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Culture

"A Very Special Lady"

A new exhibition at the British Embassy in Berlin reveals a hitherto less-known aspect of Queen Elisabeth's 50 year reign.

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More than a monarch - Queen Elisabeth II, at the Berlin exhibition

In recent weeks, her smile covered numerous newspapers and magazines. Her image appeared on television screens and websites, and the story of her life was told more often than ever before.

Indeed, during the recent Golden Jubilee celebrations, the Queen was the centre of attraction all over the world – including Germany. But despite a wide diversity of media coverage, one image appears to prevail – that of the wise, committed, experienced, yet somewhat stiff and formal British sovereign.

A new exhibition in Berlin has broken with this tradition. The British Embassy’s "Golden Jubilee Photo Exhibtion", which opens on Friday, proves that the British Queen, born Elizabeth Alexandra Mary in 1926, is anything but stiff and formidable.

Leopard-skin and black socks

At the exhibition, the Queen can be seen wearing black socks (with an apricot coloured dress) during a visit to a mosque (1997), a fashionable leopard-skin coat (1962), or wearing a long white "gamis", the traditional muslim dress during a visit to Pakistan in 1999.

Additional photo material shows other members of the Royal Family rarely seen before in public, such as Prince Charles with a moustache (1975), a dismayed Queen and family as their horses lose at the Derby (1993), or two-year-old Prince Charles with his mother - before she became Queen.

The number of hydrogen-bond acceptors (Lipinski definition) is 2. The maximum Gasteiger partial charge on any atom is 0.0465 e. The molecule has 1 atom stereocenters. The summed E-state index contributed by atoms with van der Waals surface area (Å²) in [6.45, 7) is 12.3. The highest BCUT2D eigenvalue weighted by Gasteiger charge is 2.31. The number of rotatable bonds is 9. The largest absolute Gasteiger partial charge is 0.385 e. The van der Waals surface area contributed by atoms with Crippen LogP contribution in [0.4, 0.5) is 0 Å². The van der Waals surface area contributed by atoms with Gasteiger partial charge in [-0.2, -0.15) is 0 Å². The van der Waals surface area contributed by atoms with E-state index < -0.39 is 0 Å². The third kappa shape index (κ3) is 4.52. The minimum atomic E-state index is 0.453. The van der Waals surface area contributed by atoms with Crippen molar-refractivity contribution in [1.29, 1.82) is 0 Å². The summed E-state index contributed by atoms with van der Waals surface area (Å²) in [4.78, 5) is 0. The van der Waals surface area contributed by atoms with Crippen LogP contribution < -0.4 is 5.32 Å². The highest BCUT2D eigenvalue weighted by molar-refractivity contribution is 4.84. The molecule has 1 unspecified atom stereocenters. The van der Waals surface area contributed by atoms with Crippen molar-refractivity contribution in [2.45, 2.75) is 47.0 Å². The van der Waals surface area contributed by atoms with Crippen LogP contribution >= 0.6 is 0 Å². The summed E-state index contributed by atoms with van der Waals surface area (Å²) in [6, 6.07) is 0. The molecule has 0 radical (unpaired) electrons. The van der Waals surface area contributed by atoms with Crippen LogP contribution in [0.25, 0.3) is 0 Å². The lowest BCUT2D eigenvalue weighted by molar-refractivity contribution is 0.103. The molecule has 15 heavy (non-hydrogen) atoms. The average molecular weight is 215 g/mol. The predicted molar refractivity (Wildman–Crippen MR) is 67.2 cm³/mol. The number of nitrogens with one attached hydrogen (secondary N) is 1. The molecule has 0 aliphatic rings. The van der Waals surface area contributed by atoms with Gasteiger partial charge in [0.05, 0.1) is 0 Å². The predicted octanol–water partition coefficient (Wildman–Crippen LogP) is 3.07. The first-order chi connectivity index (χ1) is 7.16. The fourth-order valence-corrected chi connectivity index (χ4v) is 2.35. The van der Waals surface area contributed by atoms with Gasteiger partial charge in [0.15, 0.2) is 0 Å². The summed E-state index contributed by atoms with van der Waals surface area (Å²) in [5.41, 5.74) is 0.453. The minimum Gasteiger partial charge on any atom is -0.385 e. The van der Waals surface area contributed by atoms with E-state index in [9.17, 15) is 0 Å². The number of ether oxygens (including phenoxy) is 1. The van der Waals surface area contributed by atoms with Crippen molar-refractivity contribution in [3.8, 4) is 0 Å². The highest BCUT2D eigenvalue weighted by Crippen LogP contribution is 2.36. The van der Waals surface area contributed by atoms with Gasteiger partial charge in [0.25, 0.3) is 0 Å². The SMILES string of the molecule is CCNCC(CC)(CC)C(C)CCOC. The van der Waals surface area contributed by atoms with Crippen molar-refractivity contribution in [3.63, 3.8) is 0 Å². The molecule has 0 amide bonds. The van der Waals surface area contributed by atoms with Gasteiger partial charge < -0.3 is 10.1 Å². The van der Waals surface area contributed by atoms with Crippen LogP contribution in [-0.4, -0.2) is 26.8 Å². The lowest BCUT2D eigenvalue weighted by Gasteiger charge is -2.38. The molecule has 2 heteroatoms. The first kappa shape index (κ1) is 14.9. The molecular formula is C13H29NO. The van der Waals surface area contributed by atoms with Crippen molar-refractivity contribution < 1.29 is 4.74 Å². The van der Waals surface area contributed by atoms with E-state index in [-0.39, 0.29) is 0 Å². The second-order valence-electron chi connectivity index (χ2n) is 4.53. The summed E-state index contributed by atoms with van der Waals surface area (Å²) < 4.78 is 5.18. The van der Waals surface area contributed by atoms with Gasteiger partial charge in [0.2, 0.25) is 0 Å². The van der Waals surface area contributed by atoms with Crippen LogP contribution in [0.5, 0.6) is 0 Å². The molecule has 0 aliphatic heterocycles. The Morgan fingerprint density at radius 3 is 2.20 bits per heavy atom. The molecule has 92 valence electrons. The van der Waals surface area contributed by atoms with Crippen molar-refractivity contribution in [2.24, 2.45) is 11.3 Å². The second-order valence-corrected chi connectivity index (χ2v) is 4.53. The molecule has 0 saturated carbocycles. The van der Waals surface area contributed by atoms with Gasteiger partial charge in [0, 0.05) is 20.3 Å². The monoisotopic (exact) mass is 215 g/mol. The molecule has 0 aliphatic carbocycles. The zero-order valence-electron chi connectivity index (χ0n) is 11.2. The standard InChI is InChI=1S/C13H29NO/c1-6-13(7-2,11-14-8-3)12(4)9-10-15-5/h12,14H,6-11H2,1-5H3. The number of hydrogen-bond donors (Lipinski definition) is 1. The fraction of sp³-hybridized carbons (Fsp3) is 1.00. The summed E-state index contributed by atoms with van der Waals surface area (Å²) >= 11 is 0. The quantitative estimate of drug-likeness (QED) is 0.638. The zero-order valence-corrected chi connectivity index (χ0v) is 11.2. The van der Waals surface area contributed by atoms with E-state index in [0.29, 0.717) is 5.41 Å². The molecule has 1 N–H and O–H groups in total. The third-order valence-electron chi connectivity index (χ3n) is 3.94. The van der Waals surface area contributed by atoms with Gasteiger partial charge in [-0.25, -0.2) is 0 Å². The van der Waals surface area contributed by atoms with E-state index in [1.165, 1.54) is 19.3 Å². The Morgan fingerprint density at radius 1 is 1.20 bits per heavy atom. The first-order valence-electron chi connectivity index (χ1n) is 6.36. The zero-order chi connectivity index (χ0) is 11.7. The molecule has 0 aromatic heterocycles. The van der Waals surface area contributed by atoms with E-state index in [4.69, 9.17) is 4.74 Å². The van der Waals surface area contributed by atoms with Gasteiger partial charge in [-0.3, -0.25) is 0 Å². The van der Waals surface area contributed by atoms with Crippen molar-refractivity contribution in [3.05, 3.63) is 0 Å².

Fotoausstellung in der britischen Botschaft in Berlin

The exhibition, which took six months to prepare, comprises of more than a hundred photos from both British, and German photo achives - "a walk down memory lane", according to the British ambassador in Berlin, Sir Paul Lever.

Monarch, animal lover and sportswoman

However, "it is the exhibition’s variety which makes it special", Pat Ramsey from the embassy says. Indeed, it shows the Queen as monarch, animal lover and sportwoman, and is accompanied by numerous quirky facts about the Queen’s 50 year rule.

Facts and figures include how, in 1972, Queen Elisabeth was presented with two tortoises by the Seychelle Islands, a 7-year-old elephant bull called "Jumbo" by Cameroon, and a canary in 1965 in Germany.

Walking through the Embassy’s sun-filled conservatory, visitors can learn that the Queen has consulted 10 prime ministers, has signed 3135 laws, and has visited 128 countries on 251 official overseas state visits, including the 5.4 square mile Cocos Islands.

And did you know that Queen Elisabeth has owned 30 corgis, that her current dogs are called Pharos, Swift, Emma and Linnet, and that she has sent 75 000 Christmas Puddings to Palace employees ?

Five trips to Berlin

In addition, a large part of the exhibition is dedicated to the Queen’s five trips to Berlin.

Images on show include the Queen in 1965 at the Berlin Wall, pictured with the then Federal Chancellor Helmut Schmidt in 1978, and with Berlin’s mayor Eberhard Diepgen, both in the eighties, and in 2000, at the opening of the British Embassy – the Queen’s first opening of an embassy abroad.

Speaking at the opening of the exhibition, the ambassador said "we thought about how we could invite guests to come to the embassy for the Golden Jubilee".

Whereas millions took to the streets in London to take place in the Golden Jubilee celebrations over the last weekend, German Royal Family fans had to make do with watching the festivities on television. "With the exhibition, people in Berlin can get their own feel for the Golden Jubilee celebrations".

"We would like to share our thanks for a very special lady", he said.

The exhibition is open to the public from June 7 - July 3 2002 (except for June 12-14), Monday to friday 13.00 - 17.00.

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